To say that mobile marketing is the next big thing is a bit like saying that Simon Cowell has a bit of cash. Mobile marketing might not be new, but it is hitting the big time. According to a report from Rutberg and Co., VC investment in mobile marketing and advertising companies went from $128m in 2010 to $592m in 2011. As smartphones proliferate, it is widely accepted that this trend will only accelerate.
While mobile has opened up a host of opportunities for marketers to capture the hearts and wallets of the one in five consumers who begin their purchasing process via their mobile, however, it has also created some barriers for traditional advertising. Many consumers have become totally engrossed in their mobile world. How many people look out of the bus or car window and see the billboards on their way to work? These days many people seem to have their eyes glued to the small screen.
I have heard of quite a few dinner parties starting with a request to hand over mobiles, the first person to reach for theirs having to pay for the first round at the pub later! Of course not everybody is addicted to their phone, but one thing is certain: how people interact with and use their mobile device is a very personal experience.
Research from Nielsen has found that mobile is the most challenging device type for marketers to deliver campaigns that create an emotional connection. You aren’t going to be able to recreate the Coca-Cola Christmas ad moment via a mobile, because it is difficult to convey important visual signals like smiles on the small screen. Between 2010 and 2011, mobile ad spend in the UK grew by a staggering 157 per cent according to a report by the IAB and PricewaterhouseCoopers. If this growth continues, and marketers put their money into mobile, how can they ensure that they’re really capturing the consumer’s attention?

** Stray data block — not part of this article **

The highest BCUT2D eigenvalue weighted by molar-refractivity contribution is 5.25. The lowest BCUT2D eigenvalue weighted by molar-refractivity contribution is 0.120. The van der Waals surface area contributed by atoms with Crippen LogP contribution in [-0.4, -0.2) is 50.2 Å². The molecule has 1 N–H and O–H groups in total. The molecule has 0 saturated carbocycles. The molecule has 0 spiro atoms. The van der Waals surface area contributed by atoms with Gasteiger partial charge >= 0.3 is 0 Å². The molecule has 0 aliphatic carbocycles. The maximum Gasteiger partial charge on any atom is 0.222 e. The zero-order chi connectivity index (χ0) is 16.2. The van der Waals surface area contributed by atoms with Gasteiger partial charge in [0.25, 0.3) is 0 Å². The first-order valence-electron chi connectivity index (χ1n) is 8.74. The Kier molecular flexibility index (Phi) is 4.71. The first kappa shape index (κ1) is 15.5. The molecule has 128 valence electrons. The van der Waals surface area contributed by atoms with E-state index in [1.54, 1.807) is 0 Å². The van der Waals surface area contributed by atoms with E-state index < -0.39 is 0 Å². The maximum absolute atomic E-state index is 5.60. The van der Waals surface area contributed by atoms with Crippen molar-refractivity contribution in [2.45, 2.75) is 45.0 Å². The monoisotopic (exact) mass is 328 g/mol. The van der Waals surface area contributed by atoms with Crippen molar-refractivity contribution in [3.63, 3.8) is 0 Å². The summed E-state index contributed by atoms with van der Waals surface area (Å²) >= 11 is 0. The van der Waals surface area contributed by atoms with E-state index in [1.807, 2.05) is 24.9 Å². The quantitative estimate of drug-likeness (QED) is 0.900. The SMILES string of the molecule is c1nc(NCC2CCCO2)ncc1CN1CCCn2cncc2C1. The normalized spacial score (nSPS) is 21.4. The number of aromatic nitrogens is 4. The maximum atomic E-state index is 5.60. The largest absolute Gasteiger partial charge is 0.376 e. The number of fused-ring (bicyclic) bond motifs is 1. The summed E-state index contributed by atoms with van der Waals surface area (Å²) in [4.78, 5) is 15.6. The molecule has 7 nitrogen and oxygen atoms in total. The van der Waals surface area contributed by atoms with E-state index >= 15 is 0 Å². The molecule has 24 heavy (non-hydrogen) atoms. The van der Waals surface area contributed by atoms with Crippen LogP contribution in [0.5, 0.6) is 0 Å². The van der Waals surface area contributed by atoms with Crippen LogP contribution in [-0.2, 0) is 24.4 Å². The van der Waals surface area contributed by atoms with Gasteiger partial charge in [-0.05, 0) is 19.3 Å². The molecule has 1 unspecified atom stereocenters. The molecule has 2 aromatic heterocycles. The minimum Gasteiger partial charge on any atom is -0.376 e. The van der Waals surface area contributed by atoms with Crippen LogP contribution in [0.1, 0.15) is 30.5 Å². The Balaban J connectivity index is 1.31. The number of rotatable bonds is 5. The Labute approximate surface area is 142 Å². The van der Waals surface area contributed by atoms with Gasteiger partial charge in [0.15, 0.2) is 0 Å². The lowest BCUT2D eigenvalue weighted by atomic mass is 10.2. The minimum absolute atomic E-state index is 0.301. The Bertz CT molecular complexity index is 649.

Brands must consider that people take their mobile devices everywhere, but also, that they constantly flick between desktop machines, their TV, even perhaps their partner’s Tablet, multi-screen multi-tasking to be precise. If a consumer encounters you via a punchy mobile display campaign, but not at any other point in their purchasing journey, the chances are that your message will get lost in the sea of other ads they have come into contact with. Yes, having a mobile presence and strategy is important, but it is not the only place marketers need to be, particularly at a time when brand loyalty cannot be guaranteed, and consumers are increasingly making their decisions based on price, rather than quality.
One of the key characteristics of a successful multi-channel marketing strategy, therefore, will be to ensure that it is present at the right place at the right rice at the right time. In the mobile environment it is possible to reach the customer via push notifications from apps, email broadcasts, in-app banner placements, ads in mobile search results, and within barcode-driven price comparison applications.
Mobile will become more emotionally engaging, but we must not forget that when we reach out to someone via their mobile, we are trying to enter into their private world, often uninvited. True engagement, which remains the holy grail of marketing, is achieved by interacting with individuals across multiple channels and devices on their terms. Increasingly, mobile will become the centre of the marketing ecosystem, but it must also complement and reinforce messages from across the marketing mix.
Out if hours Paul is at his happiest drinking wine, eating cheese, travelling the world, playing sport and discovering new music and film.